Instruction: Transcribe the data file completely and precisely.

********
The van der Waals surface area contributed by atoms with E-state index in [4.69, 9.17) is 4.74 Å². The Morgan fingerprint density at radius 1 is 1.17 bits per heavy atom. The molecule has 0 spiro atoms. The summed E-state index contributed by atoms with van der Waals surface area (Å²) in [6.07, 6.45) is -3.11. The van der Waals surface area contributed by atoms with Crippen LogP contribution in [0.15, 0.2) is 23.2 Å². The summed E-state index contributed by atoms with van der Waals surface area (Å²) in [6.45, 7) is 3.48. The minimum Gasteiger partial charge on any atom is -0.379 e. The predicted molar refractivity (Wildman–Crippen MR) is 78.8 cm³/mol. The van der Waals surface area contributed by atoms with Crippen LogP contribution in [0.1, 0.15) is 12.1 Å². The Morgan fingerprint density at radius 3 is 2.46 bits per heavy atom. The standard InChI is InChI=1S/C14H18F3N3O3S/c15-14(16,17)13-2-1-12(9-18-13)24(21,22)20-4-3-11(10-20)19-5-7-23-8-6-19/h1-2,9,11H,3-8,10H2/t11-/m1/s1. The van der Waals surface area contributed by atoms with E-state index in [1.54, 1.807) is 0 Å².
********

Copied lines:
The van der Waals surface area contributed by atoms with E-state index in [4.69, 9.17) is 4.74 Å². The Morgan fingerprint density at radius 1 is 1.17 bits per heavy atom. The molecule has 0 spiro atoms. The summed E-state index contributed by atoms with van der Waals surface area (Å²) in [6.07, 6.45) is -3.11. The van der Waals surface area contributed by atoms with Crippen LogP contribution in [0.15, 0.2) is 23.2 Å². The summed E-state index contributed by atoms with van der Waals surface area (Å²) in [6.45, 7) is 3.48. The minimum Gasteiger partial charge on any atom is -0.379 e. The predicted molar refractivity (Wildman–Crippen MR) is 78.8 cm³/mol. The van der Waals surface area contributed by atoms with Crippen LogP contribution in [0.1, 0.15) is 12.1 Å². The Morgan fingerprint density at radius 3 is 2.46 bits per heavy atom. The standard InChI is InChI=1S/C14H18F3N3O3S/c15-14(16,17)13-2-1-12(9-18-13)24(21,22)20-4-3-11(10-20)19-5-7-23-8-6-19/h1-2,9,11H,3-8,10H2/t11-/m1/s1. The van der Waals surface area contributed by atoms with E-state index in [1.54, 1.807) is 0 Å².